Senator the Hon Mathias Cormann
Minister for Finance
Deputy Leader of the Government in the Senate
Senator for Western Australia
QUESTION: Minister, how are the negotiations with Labor going over the regulations for the postal vote?
MATHIAS CORMANN: The Government has always been keen to ensure that Australians get the opportunity to have their say on the marriage law postal survey in an environment that is similar to what would be in place in the context of an election period. We have always said that we were in favour of putting in place similar safeguards as would apply during an election period. I am quietly confident that based on the discussions that we have had so far with representatives of both sides of this debate and with the Opposition, that we should be able to reach a consensus very soon.
QUESTION: You will have to do it pretty quickly. You would have to introduce legislation in the next couple of days?
MATHIAS CORMANN: The intention would be to have legislation passed by the end of this week. That is subject to reaching a consensus, but based on the conversations we have had over the weekend, I am quietly confident that that can be achieved.
QUESTION: Can you give us an idea of what some of those restrictions will be or how tough they will be?
MATHIAS CORMANN: Australians will be very familiar with the usual safeguards that apply during an election period. Authorisations for relevant advertisements so that people can see who is responsible for any particular advertisement. Reasonable opportunity for people from both sides of the argument to have their views broadcast and a range of other relevant protections such as protections for voters from being misled about how to fill in their survey form and the like. The one area where we have agreed to go a bit further than would normally be in place in the context of an election period, that is on the basis of views of both sides of the argument, we agree that Australians should not be subject to vilification, intimidation and threats based on the views they hold or based on their religious beliefs or their sexual preferences. That is something that we are currently exploring how that can best be reflected in relevant legislation in a way that does not prevent Australians expressing their opinion on this issue in a reasonable fashion.
QUESTION: What about advertising content? The actual content or message.
MATHIAS CORMANN: The Australian Parliament does not regulate the content of political advertisements. This is a process where the campaign is about a political issue. We do not believe that it is desirable or feasible for the Parliament to regulate advertising content. In the end, that is a matter for the Australian people to pass judgement on whether they agree or disagree with a particular political proposition. That is the way it works in the context of an election campaign. That is the way we believe it ought to work in the context of this process.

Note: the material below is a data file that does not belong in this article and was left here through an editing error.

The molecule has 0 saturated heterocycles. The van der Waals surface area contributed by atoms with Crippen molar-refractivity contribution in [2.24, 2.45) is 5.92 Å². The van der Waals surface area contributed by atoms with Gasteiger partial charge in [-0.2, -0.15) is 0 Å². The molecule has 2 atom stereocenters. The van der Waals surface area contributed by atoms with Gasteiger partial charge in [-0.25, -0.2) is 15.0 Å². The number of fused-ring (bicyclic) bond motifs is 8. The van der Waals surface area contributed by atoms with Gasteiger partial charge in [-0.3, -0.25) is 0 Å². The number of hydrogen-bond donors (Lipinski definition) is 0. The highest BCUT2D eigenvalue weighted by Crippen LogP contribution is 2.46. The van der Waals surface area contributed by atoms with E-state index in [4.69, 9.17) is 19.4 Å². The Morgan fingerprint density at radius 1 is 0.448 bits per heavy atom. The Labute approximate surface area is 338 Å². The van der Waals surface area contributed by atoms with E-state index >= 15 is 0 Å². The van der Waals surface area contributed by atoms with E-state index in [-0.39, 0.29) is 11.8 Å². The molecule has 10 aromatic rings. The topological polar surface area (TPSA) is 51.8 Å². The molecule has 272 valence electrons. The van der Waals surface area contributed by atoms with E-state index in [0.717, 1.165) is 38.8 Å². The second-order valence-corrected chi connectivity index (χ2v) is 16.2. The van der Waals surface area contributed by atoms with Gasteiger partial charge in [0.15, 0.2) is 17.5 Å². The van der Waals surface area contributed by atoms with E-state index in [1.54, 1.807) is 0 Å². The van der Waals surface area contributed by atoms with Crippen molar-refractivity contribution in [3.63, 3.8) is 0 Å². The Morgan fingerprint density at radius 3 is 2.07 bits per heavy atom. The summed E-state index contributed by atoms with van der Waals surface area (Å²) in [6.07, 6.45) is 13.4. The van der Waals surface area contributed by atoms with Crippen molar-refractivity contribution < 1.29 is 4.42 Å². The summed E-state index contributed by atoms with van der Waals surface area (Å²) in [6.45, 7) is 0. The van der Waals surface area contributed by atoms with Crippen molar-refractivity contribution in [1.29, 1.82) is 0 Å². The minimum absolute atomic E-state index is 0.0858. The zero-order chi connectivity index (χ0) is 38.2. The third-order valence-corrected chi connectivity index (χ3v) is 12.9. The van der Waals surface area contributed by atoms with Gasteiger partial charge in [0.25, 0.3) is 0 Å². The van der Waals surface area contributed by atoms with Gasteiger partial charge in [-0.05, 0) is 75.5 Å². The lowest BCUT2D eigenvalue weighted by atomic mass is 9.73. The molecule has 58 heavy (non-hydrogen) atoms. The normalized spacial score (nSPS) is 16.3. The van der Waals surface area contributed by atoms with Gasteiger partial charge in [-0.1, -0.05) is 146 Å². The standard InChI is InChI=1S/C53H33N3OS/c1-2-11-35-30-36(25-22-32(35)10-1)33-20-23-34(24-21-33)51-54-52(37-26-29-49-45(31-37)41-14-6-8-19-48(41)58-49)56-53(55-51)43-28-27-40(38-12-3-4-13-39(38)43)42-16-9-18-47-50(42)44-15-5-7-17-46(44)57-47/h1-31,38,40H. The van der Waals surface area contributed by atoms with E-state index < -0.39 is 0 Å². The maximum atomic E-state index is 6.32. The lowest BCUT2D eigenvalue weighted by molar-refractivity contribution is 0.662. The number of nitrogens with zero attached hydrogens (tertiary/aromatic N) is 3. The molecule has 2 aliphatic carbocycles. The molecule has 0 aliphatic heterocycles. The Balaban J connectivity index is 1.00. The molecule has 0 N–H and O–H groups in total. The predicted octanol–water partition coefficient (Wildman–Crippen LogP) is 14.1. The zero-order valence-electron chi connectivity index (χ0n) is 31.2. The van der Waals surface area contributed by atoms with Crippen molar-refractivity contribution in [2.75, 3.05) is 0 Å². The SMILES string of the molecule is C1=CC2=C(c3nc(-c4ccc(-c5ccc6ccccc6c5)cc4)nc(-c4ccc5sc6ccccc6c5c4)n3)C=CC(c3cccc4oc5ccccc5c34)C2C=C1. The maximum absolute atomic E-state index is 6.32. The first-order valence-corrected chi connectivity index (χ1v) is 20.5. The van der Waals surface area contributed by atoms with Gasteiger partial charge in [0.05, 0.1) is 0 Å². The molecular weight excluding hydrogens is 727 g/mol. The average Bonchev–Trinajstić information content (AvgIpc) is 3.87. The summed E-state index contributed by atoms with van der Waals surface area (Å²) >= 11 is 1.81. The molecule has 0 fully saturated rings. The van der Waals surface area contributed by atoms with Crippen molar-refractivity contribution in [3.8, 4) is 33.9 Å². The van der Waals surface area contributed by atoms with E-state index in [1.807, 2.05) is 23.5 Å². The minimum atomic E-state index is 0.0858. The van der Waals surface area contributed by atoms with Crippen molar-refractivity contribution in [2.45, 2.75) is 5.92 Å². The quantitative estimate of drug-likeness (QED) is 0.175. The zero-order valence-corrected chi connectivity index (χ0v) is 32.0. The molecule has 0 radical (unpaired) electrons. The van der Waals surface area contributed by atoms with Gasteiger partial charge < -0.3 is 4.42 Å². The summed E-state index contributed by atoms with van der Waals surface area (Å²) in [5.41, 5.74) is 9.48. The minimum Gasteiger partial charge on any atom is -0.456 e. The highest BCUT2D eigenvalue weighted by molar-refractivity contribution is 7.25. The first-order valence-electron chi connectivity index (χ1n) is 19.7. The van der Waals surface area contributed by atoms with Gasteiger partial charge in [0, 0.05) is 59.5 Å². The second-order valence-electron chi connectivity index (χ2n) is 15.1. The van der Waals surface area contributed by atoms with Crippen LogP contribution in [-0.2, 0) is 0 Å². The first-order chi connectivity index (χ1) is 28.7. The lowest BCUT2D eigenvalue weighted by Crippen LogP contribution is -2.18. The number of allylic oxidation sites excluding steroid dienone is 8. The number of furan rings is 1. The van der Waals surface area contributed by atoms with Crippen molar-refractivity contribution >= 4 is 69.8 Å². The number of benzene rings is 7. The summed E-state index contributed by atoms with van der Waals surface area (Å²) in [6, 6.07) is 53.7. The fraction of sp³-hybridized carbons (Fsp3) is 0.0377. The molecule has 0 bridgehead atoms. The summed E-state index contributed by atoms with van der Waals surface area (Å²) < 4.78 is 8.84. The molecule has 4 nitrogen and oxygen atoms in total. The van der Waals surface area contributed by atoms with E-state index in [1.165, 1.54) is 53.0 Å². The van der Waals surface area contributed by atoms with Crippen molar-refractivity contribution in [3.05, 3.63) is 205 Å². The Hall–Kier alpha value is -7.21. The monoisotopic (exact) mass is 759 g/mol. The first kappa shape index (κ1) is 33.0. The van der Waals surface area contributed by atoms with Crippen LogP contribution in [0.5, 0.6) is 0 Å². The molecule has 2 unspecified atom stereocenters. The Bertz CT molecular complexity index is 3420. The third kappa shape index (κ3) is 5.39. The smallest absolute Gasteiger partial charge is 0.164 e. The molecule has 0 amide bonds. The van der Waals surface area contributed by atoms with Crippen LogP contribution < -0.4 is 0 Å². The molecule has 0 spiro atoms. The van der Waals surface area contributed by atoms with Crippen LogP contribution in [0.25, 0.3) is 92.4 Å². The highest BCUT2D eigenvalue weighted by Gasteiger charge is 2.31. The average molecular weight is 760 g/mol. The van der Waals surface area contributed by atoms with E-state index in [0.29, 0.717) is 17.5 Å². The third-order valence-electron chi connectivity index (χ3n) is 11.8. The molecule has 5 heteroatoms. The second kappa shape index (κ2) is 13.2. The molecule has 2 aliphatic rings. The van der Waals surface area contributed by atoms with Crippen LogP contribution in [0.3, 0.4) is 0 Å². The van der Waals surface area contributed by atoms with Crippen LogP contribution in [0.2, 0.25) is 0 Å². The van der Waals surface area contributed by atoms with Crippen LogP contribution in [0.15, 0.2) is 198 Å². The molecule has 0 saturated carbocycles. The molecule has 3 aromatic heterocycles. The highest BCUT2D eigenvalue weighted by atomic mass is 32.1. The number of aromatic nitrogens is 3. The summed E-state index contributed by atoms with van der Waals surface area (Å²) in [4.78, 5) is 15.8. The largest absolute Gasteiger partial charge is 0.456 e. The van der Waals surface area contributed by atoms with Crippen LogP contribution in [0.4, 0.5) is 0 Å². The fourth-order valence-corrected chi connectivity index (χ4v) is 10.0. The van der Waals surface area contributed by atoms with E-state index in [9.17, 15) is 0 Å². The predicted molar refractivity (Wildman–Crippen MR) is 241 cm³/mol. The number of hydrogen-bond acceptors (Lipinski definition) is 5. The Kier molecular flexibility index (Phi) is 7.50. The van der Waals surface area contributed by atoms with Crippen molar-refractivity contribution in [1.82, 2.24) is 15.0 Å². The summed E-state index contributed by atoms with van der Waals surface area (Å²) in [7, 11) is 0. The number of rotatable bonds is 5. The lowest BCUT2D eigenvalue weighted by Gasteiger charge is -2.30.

QUESTION: Minister, just on energy policy briefly, Andrew Broad the head of the energy committee has recommended the Government pursue this lock in mechanism for the CET. Is that something that you would be willing to look at?
MATHIAS CORMANN: I will let my good friend and valued colleague Josh Frydenberg comment on these things.
QUESTION: But do you think in principle that there is value in this?
MATHIAS CORMANN: I am going to let Josh Frydenberg comment on these things.
QUESTION: What about AGL, do you agree with Josh Frydenberg that they should act in the national interest and have a responsibility to keep Liddell open?
MATHIAS CORMANN: It is the Government’s judgement that Liddell should remain open. There is a meeting today between the Prime Minister and the Energy Minister and the leadership of AGL. No doubt that will be one of the topics of conversation.
QUESTION: What do you make of the assessment made by the Nationals of the role of renewables play in the future of our energy mix. Do you think their assessment is accurate?
MATHIAS CORMANN: What the Coalition is focused on, what the Liberal and National party Members and Senators and the Coalition Government is focused on is policies to put downward pressure on electricity prices, increasing energy security and to do so in such a way that helps us meet our emissions reduction targets. That is what we will continue to focus on. That is every single measure that we are taking on this is focused on achieving that objective.
QUESTION: Do you agree with their assessment of renewables are nothing more than a sugar hit.
MATHIAS CORMANN: Again, the renewable energy target has been legislated for some time. It is in place. The Government’s position is that we should have a policy framework in place that is technology neutral, all of the above. That is what we are doing. But we are doing it in a way that helps bring electricity prices down and helps to increase energy security.